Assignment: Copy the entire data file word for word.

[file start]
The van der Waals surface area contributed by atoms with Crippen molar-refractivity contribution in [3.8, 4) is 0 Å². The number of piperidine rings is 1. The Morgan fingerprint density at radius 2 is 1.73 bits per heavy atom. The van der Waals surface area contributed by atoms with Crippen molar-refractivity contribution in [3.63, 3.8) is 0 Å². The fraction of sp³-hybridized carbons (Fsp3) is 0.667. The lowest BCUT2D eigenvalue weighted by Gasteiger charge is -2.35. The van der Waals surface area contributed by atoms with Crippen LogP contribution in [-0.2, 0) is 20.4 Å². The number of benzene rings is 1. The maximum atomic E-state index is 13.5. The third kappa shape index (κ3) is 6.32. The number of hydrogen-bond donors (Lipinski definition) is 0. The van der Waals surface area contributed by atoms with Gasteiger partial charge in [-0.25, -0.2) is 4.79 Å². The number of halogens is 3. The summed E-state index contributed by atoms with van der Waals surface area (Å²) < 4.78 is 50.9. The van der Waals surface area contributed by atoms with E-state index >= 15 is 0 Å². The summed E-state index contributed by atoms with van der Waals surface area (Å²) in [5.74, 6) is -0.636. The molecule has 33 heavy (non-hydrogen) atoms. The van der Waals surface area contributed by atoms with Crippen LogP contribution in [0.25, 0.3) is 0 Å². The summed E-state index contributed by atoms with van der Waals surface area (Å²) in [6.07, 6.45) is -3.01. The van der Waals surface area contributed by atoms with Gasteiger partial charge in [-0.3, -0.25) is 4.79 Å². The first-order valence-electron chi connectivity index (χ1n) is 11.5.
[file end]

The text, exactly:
The van der Waals surface area contributed by atoms with Crippen molar-refractivity contribution in [3.8, 4) is 0 Å². The number of piperidine rings is 1. The Morgan fingerprint density at radius 2 is 1.73 bits per heavy atom. The van der Waals surface area contributed by atoms with Crippen molar-refractivity contribution in [3.63, 3.8) is 0 Å². The fraction of sp³-hybridized carbons (Fsp3) is 0.667. The lowest BCUT2D eigenvalue weighted by Gasteiger charge is -2.35. The van der Waals surface area contributed by atoms with Crippen LogP contribution in [-0.2, 0) is 20.4 Å². The number of benzene rings is 1. The maximum atomic E-state index is 13.5. The third kappa shape index (κ3) is 6.32. The number of hydrogen-bond donors (Lipinski definition) is 0. The van der Waals surface area contributed by atoms with Gasteiger partial charge in [-0.25, -0.2) is 4.79 Å². The number of halogens is 3. The summed E-state index contributed by atoms with van der Waals surface area (Å²) < 4.78 is 50.9. The van der Waals surface area contributed by atoms with E-state index >= 15 is 0 Å². The summed E-state index contributed by atoms with van der Waals surface area (Å²) in [5.74, 6) is -0.636. The molecule has 33 heavy (non-hydrogen) atoms. The van der Waals surface area contributed by atoms with Crippen LogP contribution in [0.25, 0.3) is 0 Å². The summed E-state index contributed by atoms with van der Waals surface area (Å²) in [6.07, 6.45) is -3.01. The van der Waals surface area contributed by atoms with Gasteiger partial charge in [-0.3, -0.25) is 4.79 Å². The first-order valence-electron chi connectivity index (χ1n) is 11.5.